10104 W Coggins Dr Ste D
Sun City, AZ
Firm
Bart V. Whiles

Data Provided By:
Mr. Christopher M. Howard, CFP®
(623) 298-0321
10706 W Bell Rd
Sun City, AZ
Firm
Amtrust

Data Provided By:
Data Provided By:

Investing in 401(k)s and IRAs

By Christopher Stella

So it’s the first day of work and HR asks whether or not you want to open up a 401(k) retirement account. “Heaven’s to Betsy” you say in your most petulant grandfatherly voice: why the hell do I need a retirement account? Ahh…so you say that now. But what happens when you’re 50 years old and realize that had you contributed a measly $100 a month to an account earning a reasonably conservative 6% interest rate, you could have been sitting on a cool $120,000. Not exactly a chunk of change to shake a cane at. But there’s more. Firstly, each of those piddly $100 contributions is tax free, meaning that had you not deposited them into the account, you would have only received about $60 to spend. Secondly, your employer (depending on their level of altruism) will frequently match those contributions up to a certain amount (usually between $1,000 and $2,000 a year). So now you’re talking close to a quarter of a million dollars, half of which was free!!!! Alright, so there’s a little more to it than that, but that’s the basic gist.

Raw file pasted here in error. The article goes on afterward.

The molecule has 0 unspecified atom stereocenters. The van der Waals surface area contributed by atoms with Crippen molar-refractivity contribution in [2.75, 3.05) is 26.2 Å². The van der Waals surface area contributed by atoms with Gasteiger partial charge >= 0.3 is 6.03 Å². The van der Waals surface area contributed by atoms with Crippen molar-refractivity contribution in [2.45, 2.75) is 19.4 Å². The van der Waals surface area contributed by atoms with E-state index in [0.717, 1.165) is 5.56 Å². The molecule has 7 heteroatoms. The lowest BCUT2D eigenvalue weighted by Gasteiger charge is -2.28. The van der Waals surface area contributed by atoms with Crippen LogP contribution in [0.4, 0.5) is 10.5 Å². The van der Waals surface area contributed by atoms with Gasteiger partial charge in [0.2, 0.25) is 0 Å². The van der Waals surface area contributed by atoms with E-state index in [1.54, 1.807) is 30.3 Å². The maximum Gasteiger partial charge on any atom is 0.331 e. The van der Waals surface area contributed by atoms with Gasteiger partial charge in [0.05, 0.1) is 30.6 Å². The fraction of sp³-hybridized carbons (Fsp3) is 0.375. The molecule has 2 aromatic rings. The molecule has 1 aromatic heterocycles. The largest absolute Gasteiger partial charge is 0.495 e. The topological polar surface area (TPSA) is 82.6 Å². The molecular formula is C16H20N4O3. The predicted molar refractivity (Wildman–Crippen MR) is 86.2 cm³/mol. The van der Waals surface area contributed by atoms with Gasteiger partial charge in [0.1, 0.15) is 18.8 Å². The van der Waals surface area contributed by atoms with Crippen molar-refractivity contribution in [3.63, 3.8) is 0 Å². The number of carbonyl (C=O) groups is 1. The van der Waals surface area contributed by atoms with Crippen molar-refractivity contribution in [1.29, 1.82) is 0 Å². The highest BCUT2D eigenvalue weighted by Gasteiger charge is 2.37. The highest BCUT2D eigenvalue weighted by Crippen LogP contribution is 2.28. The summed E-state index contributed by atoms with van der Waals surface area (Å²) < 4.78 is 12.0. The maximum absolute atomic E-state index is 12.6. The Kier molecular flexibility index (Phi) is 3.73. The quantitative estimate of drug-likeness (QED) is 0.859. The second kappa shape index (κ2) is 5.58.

Statistics show that you need about 75% of your pre-retirement income to maintain a similar standard of living. So if you're making $150,000 a year, retire at 60, and stick around until you're 90, you'll need to save over $3,000,000. Here's are two easy ways you can make you can make that happen.

What’s a 401(k)?

A 401(k) is a retirement plan set up by employers that allows employees to defer (or invest) a portion of their income, pre-tax, to their plan. For example, if you make $45,000 a year, and contribute $2,000 to our 401(k), then you will only be taxed on $43,000 of your salary at the end of the year. Taxes on $2,000 are paid later when you take out the money during retirement. So why bother contributing?

A 401(k) is like a savings account on steroids. Because your deferral is pre-tax, it means you have more money to contribute, and a larger account grows faster. Further, employers often “match” or contribute a percentage of your deferral as well.

But don’t think that this is just some cash give-away-free-for-all. There are rules. First, the money can’t be withdrawn before the age of 59.5, unless there is an extenuating circumstance, such as serious financial hardship or disability. Otherwise, early withdrawals are subject to a 10% penalty, paid to the IRS. However, if you need to withdraw the money, as a result of the tax deferment on interest, the penalty isn’t significant. If your employer is also matching your funds, then the penalty is negligible.

The maximum current amount that can be invested each year is $15,000, as stated by the IRS. However, that number changes pretty regularly so check with your employer to figure out what the exact numbers are. But what if you leave your job? Well, it doesn’t really matter. You get to keep everything you’ve put in your account plus whatever portion of the money your employer has matched. And there are no penalt...